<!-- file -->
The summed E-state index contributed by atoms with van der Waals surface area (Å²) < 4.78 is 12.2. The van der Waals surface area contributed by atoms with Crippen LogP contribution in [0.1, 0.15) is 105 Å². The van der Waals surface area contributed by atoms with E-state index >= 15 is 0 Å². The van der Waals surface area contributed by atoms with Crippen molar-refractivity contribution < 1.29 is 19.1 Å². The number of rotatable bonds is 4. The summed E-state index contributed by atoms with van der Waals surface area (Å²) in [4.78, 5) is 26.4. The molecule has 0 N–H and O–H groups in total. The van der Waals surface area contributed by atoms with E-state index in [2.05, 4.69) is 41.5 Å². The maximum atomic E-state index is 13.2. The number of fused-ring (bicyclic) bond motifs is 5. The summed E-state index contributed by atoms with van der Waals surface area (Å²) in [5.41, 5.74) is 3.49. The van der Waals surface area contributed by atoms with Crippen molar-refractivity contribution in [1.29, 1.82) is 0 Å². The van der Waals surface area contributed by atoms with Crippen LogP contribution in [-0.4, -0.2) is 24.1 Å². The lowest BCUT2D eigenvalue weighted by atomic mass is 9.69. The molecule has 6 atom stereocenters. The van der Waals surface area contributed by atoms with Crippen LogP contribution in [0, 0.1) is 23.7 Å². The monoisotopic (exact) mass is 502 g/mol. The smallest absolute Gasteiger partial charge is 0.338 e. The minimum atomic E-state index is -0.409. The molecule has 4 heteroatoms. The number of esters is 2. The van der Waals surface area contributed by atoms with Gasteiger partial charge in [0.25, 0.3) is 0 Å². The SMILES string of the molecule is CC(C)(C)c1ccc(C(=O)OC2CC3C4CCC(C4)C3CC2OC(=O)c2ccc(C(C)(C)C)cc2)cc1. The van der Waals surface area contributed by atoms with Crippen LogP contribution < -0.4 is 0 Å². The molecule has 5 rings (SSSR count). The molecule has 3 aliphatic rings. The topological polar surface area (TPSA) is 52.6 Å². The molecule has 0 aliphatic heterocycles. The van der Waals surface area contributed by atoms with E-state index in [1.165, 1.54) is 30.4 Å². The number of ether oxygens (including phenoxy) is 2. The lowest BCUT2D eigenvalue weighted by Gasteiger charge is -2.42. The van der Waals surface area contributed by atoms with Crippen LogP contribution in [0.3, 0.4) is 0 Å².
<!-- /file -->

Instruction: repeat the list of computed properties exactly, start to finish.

The summed E-state index contributed by atoms with van der Waals surface area (Å²) < 4.78 is 12.2. The van der Waals surface area contributed by atoms with Crippen LogP contribution in [0.1, 0.15) is 105 Å². The van der Waals surface area contributed by atoms with E-state index >= 15 is 0 Å². The van der Waals surface area contributed by atoms with Crippen molar-refractivity contribution < 1.29 is 19.1 Å². The number of rotatable bonds is 4. The summed E-state index contributed by atoms with van der Waals surface area (Å²) in [4.78, 5) is 26.4. The molecule has 0 N–H and O–H groups in total. The van der Waals surface area contributed by atoms with E-state index in [2.05, 4.69) is 41.5 Å². The maximum atomic E-state index is 13.2. The number of fused-ring (bicyclic) bond motifs is 5. The summed E-state index contributed by atoms with van der Waals surface area (Å²) in [5.41, 5.74) is 3.49. The van der Waals surface area contributed by atoms with Crippen molar-refractivity contribution in [1.29, 1.82) is 0 Å². The van der Waals surface area contributed by atoms with Crippen LogP contribution in [-0.4, -0.2) is 24.1 Å². The lowest BCUT2D eigenvalue weighted by atomic mass is 9.69. The molecule has 6 atom stereocenters. The van der Waals surface area contributed by atoms with Crippen LogP contribution in [0, 0.1) is 23.7 Å². The monoisotopic (exact) mass is 502 g/mol. The smallest absolute Gasteiger partial charge is 0.338 e. The minimum atomic E-state index is -0.409. The molecule has 4 heteroatoms. The number of esters is 2. The van der Waals surface area contributed by atoms with Gasteiger partial charge in [0.25, 0.3) is 0 Å². The SMILES string of the molecule is CC(C)(C)c1ccc(C(=O)OC2CC3C4CCC(C4)C3CC2OC(=O)c2ccc(C(C)(C)C)cc2)cc1. The van der Waals surface area contributed by atoms with Crippen LogP contribution < -0.4 is 0 Å². The molecule has 5 rings (SSSR count). The molecule has 3 aliphatic rings. The topological polar surface area (TPSA) is 52.6 Å². The molecule has 0 aliphatic heterocycles. The van der Waals surface area contributed by atoms with E-state index in [1.165, 1.54) is 30.4 Å². The number of ether oxygens (including phenoxy) is 2. The lowest BCUT2D eigenvalue weighted by Gasteiger charge is -2.42. The van der Waals surface area contributed by atoms with Crippen LogP contribution in [0.3, 0.4) is 0 Å².